In search of global security: What makes us “secure?”

Understanding what makes us “secure” is essential to our considerations regarding how we go about designing a global system that assures security for all humans, other living species and the planet.

Time required
  • 1 hour per discussion topic (up to 2 hours)
relevant sections of “a global security system: an alternative to war”
Discussion Goals & Objectives
  • Reflect upon the nature of security: what makes us secure, and what makes us insecure?
  • Reflect upon personal values toward identification of principles that should inform a security system
  • Develop awareness of the multiple and interrelated dimensions of human needs that require security for their assurance 

Discussion Guides

Two discussion topics/guides are presented below. Each discussion should take approximately 1 hour. You are invited to do both and follow any sequence relevant to your purposes. If you are to choose one discussion we encourage you start with “Discussion 1 (Essential)” as this may inform the basis of future discussions.

Discussion 1 (Essential)What are the ethical and moral principles that should inform a system of global security?

In preparation for this discussion watch the introductory video; read the sections of AGSS; and skim the additional resources below. You may also want to print out a few copies of the “ethical frameworks” to use in the discussion.

Discussion Questions

Start with a general discussion:  ( 20 min)

  • What makes us secure?
  • Does a militarized system of security provide security or make you feel secure? Why or why not?
  • How might you define security?

Building upon the general discussion above, break into 3 groups. Assign each group one of the “ethical frameworks.”

Explore the following question and record the results in the “ethical framework chart”: ( 40 min)

  • What moral and ethical principles should be followed in considering approaches to global security? What are the principles of a “peace system”?
  • What aspects of the present system of global security violate these principles?
Additional Resources: Ethical Frameworks for Peace
  • The Earth Charter
    The Earth Charter is an ethical framework for building a just, sustainable, and peaceful global society in the 21st century.   It is a product of a decade-long, worldwide, cross-cultural dialogue on common goals and shared values. The Earth Charter project began as a United Nations initiative but was carried forward and completed by a global civil society initiative.
  • Universal Declaration of Human Rights
    The Universal Declaration of Human Rights (UDHR) was adopted by the United Nations General Assembly in Paris on 10 December 1948.  It establishes a set of fundamental human rights to be universally protected.
  • Hague Agenda for Peace and Justice in the 21st Century
    The Hague Appeal for Peace Conference, May 11-15, 1999, was the largest international peace conference in history.  It launched the Hague Agenda for Peace and Justice for the 21st Century, a set of 50 recommendations for the abolition of war and the promotion of peace. The Agenda (UN Ref A/54/98) was formed out of an intensive democratic process among the members of the HAP Organizing and Coordinating Committees and hundreds of organizations and individuals. The Agenda represents what civil society organizations and citizens consider some of the most important challenges facing humanity for the 21st century. It highlights four major strands: 1) Root Causes of War & Culture of Peace, 2) International Humanitarian and Human Rights Law and Institutions, 3) Prevention, Resolution, and Transformation of Violent Conflict, and 4) Disarmament and Human Security.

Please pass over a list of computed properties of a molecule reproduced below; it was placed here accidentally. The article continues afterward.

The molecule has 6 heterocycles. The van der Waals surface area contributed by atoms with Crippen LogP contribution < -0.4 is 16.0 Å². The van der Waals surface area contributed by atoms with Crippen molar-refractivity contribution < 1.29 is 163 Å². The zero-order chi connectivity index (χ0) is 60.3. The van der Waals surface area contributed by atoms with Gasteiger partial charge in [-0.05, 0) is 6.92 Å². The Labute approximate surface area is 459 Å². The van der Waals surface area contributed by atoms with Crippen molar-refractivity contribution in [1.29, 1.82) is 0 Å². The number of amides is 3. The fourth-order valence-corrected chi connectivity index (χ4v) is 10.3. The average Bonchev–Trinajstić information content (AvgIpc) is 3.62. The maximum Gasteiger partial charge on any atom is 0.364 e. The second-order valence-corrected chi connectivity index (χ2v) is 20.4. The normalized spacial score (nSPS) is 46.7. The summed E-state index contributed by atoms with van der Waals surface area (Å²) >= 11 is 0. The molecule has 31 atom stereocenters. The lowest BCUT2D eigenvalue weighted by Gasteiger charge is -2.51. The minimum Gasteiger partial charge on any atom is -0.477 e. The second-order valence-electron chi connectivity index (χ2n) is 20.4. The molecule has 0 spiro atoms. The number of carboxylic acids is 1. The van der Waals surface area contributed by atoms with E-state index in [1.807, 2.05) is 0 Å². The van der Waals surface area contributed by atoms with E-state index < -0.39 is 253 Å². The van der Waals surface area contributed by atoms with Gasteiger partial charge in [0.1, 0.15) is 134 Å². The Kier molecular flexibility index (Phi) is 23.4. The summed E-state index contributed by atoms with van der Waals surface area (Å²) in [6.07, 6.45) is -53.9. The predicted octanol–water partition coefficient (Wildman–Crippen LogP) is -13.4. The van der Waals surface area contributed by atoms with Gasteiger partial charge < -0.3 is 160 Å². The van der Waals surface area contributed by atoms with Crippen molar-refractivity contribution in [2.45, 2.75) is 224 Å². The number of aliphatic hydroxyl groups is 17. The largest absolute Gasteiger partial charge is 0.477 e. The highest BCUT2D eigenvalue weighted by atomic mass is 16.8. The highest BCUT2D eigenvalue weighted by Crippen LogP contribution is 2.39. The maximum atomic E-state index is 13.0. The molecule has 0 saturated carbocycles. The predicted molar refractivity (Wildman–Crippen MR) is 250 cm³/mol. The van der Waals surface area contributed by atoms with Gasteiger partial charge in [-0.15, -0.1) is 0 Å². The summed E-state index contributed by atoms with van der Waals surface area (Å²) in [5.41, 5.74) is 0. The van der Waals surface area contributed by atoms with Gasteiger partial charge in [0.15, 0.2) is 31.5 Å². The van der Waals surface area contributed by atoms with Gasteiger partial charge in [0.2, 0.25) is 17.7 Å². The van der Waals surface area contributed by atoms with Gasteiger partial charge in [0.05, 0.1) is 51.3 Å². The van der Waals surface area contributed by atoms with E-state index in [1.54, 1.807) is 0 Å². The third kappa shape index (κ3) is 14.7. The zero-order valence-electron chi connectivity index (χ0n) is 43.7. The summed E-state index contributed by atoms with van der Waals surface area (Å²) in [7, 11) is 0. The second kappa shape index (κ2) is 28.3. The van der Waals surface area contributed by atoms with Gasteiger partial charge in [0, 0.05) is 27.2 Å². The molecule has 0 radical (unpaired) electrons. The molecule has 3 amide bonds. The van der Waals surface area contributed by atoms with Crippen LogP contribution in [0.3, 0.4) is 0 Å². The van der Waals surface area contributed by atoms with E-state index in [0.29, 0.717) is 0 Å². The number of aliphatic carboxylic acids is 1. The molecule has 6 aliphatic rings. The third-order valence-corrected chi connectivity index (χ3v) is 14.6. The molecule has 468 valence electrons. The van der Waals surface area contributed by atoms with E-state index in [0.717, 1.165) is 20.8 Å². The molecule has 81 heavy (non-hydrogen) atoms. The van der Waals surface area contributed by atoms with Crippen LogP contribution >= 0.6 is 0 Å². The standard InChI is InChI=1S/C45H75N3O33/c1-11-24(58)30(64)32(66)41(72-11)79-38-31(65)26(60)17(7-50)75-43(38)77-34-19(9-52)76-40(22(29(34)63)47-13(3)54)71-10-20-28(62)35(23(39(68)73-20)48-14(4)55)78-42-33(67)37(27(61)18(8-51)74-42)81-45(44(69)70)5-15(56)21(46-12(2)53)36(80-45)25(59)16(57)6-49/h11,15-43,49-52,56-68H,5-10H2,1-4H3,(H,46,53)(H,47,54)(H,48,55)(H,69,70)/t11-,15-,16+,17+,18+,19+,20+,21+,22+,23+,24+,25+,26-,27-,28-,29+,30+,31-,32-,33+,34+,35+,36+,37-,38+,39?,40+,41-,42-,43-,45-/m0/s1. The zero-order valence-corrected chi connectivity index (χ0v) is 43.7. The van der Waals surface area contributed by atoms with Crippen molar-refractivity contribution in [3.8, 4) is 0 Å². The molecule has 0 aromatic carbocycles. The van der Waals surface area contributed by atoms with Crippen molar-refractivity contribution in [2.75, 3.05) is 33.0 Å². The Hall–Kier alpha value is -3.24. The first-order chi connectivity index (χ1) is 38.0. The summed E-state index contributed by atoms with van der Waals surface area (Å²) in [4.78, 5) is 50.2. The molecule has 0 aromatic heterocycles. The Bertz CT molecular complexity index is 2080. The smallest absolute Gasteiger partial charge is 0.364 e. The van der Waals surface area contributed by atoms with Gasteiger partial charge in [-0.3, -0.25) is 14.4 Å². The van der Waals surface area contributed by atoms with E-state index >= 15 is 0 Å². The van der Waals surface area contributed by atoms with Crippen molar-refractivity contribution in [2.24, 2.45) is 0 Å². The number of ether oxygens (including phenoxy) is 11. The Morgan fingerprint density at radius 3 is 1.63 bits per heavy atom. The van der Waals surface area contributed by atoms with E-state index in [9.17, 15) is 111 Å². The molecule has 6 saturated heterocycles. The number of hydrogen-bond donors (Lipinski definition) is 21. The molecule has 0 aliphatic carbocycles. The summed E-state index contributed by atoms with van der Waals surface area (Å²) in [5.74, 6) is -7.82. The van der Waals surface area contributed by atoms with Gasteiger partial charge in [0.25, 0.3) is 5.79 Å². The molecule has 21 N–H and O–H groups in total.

Discussion 2 (Going Deeper): How might we reprioritize human and planetary needs to assure the security and survival of all?

The “What the World Wants” Project has been exploring how to achieve basic human needs by reprioritizing military spending.  This work has been led by Medard Gabel (Pacem in Terris and BigPictureSmallWorld).  They argue that the basic human needs of everyone in the world can be met with existing technology, resources, and financial capacities—and that what we need to solve the major systemic problems confronting humanity is both available and affordable.


Review the “Price of Peace: Abundance for All” produced by Big Picture Small World and explore the following questions: ( 60 min)

  • If basic human needs are met would the dependency on the military for security be reduced?  Why or why not?
  • What arguments could be made for shifting spending from the military to human needs?  How would you make these arguments?
  • The fact sheet “Abundance for All” (the 2nd page of “The Price of Peace”) makes costs comparisons between programs required for human needs and spending on human “wants” (ie – the $20 billion required to assure food for all is = to 50% of what the US spends on weight loss per year).  This clearly illuminates that spending on the military is not the only problem we must address in pursuing global security.  How might you go about shifting spending priorities from human “wants” to human “needs”?  What aspects of human society and organization make this difficult (ie. consumerism, convenience) – and how might these obstacles be addressed and/or overcome?
Possibilties for action
  • What changes of habit might you make in your day-to-day life to toward prioritizing “needs” over “wants”?  Make a commitment to take one small action each day.  Consider publicly sharing these commitments on the discussion board below.
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What did you learn from this discussion? Please share with others so we can build a global security system together...